Amazon Web Services has launched its first availability region in the Nordics. The Stockholm region, consisting of at least three data centers, is the cloud giant’s fifth availability region in Europe.
According to AWS, it has tens of thousands of customers across the Nordics. The new Amazon data centers in Sweden will improve performance for all those customers, the company said Wednesday.
The region will also give customers for whom physical data location is important – such as those who are required by law to store Europeans’ personal data in Europe – another location to help satisfy those requirements. Elsewhere in Europe, AWS has data centers in Frankfurt, Dublin, London, and Paris.
The Stockholm region launched with three availability zones. Each AWS availability zone consists of a minimum of one data center with its own critical infrastructure, but some zones stretch across multiple facilities. As customary for the company, Amazon did not disclose the exact amount of data centers it launched in Sweden.
AWS has beat Microsoft Azure, its biggest rival in the cloud market, to launching data centers in the Nordics. In June, Microsoft announced plans to launch two Azure availability regions in Norway, expecting to launch them in the second half of next year.
There doesn’t seem to be a consensus among analysts which cloud provider is third in global market share. Some say it’s Google Cloud Platform, others name Alibaba Cloud, yet others say IBM Cloud has the third largest market share.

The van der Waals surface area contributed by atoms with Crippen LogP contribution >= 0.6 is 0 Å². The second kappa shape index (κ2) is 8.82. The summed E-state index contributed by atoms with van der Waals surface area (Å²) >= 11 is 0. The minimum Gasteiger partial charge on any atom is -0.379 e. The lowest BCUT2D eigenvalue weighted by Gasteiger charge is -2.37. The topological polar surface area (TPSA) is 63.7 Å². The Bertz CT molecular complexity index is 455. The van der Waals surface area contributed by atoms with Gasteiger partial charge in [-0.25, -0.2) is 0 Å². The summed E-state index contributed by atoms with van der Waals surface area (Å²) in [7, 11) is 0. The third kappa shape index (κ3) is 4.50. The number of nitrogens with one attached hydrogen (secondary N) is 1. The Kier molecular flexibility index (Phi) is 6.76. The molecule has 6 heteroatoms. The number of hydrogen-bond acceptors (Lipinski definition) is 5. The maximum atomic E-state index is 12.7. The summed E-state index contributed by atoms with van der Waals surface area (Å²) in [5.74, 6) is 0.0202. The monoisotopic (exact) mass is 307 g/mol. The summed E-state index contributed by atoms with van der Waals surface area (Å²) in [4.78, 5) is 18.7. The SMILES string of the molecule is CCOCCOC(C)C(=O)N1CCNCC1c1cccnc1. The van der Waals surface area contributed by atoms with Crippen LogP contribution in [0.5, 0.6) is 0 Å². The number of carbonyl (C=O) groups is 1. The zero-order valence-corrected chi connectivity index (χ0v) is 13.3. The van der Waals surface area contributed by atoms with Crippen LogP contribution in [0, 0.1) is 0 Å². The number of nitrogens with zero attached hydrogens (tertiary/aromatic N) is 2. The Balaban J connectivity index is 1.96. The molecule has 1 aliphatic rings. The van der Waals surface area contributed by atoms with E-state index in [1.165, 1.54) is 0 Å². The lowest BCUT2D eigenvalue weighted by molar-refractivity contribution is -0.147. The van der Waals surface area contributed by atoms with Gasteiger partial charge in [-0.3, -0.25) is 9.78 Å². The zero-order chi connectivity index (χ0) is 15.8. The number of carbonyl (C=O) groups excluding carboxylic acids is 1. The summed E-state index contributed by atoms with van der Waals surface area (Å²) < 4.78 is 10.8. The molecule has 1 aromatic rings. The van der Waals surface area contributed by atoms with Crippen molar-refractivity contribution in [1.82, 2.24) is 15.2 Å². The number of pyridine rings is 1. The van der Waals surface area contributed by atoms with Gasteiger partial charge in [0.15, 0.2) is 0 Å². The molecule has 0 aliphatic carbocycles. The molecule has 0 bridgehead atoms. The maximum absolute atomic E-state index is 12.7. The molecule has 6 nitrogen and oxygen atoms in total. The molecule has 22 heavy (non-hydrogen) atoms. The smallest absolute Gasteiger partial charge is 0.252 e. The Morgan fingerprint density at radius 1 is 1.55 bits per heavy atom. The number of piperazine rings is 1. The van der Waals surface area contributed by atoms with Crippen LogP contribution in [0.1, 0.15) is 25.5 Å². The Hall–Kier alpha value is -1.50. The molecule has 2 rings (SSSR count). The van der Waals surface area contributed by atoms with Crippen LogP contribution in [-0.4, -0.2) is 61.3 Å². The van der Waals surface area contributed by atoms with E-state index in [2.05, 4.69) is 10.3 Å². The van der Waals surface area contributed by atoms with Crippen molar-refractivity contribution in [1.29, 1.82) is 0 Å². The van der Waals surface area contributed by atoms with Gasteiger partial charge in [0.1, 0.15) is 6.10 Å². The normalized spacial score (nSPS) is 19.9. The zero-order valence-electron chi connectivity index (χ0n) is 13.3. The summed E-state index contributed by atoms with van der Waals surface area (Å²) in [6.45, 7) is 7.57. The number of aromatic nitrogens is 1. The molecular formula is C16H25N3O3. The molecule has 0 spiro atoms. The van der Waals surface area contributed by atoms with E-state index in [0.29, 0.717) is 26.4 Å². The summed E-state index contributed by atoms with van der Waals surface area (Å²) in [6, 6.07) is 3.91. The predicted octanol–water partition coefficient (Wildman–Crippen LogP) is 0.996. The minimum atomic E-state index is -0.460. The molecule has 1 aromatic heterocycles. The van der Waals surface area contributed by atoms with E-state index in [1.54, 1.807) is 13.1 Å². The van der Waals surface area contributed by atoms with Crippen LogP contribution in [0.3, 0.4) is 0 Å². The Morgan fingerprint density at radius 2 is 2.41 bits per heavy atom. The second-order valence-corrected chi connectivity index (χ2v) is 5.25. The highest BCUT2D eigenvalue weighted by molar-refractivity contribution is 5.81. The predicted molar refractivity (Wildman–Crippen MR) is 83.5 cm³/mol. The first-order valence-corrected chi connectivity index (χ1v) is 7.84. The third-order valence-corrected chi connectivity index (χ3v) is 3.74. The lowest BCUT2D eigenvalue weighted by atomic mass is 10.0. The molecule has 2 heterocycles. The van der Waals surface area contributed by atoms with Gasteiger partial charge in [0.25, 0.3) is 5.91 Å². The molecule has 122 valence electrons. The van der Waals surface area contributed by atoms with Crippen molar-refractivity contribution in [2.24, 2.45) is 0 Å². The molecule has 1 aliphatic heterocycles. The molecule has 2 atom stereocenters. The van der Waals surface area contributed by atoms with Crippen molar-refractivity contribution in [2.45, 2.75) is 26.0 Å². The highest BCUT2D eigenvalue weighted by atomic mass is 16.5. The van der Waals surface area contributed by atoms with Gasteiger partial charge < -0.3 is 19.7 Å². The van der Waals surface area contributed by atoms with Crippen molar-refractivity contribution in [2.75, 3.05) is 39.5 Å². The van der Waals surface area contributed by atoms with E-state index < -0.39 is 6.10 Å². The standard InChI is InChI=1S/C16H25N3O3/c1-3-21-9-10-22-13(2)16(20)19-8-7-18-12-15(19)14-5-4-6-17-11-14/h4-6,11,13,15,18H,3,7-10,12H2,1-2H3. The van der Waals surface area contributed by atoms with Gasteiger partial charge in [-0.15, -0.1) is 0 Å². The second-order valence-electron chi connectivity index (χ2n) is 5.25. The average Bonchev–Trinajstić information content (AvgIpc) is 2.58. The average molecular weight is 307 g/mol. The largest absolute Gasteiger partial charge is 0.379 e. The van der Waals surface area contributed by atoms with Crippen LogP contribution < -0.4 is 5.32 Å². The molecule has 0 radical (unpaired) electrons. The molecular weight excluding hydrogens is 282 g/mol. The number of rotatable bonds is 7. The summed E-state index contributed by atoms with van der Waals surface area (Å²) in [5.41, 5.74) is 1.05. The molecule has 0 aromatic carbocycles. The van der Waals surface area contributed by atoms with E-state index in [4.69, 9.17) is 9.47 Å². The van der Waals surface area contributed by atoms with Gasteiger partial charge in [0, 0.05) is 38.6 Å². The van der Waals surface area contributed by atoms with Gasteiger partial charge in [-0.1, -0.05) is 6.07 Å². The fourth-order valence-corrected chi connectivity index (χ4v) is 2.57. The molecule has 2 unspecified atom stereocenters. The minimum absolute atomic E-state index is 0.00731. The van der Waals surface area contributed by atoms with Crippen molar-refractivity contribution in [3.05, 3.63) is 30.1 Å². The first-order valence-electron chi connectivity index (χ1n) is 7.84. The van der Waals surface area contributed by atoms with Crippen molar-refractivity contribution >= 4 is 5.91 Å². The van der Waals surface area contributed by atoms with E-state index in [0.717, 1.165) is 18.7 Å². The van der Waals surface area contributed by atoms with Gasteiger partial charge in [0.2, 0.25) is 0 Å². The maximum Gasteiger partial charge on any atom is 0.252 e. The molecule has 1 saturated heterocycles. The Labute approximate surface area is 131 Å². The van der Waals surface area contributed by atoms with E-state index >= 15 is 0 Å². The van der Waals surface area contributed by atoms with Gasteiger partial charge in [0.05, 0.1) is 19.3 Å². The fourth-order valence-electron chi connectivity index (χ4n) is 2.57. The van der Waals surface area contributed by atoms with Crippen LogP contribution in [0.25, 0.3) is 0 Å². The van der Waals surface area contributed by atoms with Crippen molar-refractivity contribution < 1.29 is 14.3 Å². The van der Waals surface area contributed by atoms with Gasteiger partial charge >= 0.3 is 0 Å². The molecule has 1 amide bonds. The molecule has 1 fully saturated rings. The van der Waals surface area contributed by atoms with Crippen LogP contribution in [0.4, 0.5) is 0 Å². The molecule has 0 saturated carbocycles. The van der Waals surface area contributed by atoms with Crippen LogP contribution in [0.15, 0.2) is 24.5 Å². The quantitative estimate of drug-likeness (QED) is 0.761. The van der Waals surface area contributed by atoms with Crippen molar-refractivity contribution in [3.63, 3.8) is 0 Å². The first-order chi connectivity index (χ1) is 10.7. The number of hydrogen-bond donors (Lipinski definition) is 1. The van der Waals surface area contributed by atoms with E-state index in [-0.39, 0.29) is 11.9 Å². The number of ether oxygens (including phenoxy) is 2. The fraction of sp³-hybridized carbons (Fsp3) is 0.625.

Google beat both AWS and Azure to the Nordics, when it launched a Finland availability region in June. IBM beat them all by launching a cloud data center in Norway last year. Alibaba Cloud does not currently have a data center in the region, serving all its European clients out of Frankfurt and London.
No company has been investing more aggressively in cloud data center construction than Google, Amazon, and Microsoft. Google’s parent Alphabet spent close to $5.6 billion on “production equipment, data center construction, and facilities” in the third quarter alone.
Amazon reports its data center spend as part of a capital leases bucket, whose size during the quarter was $2.33 billion. Microsoft’s capital expenditures to meet demand for its cloud services were $4.3 billion in the third quarter.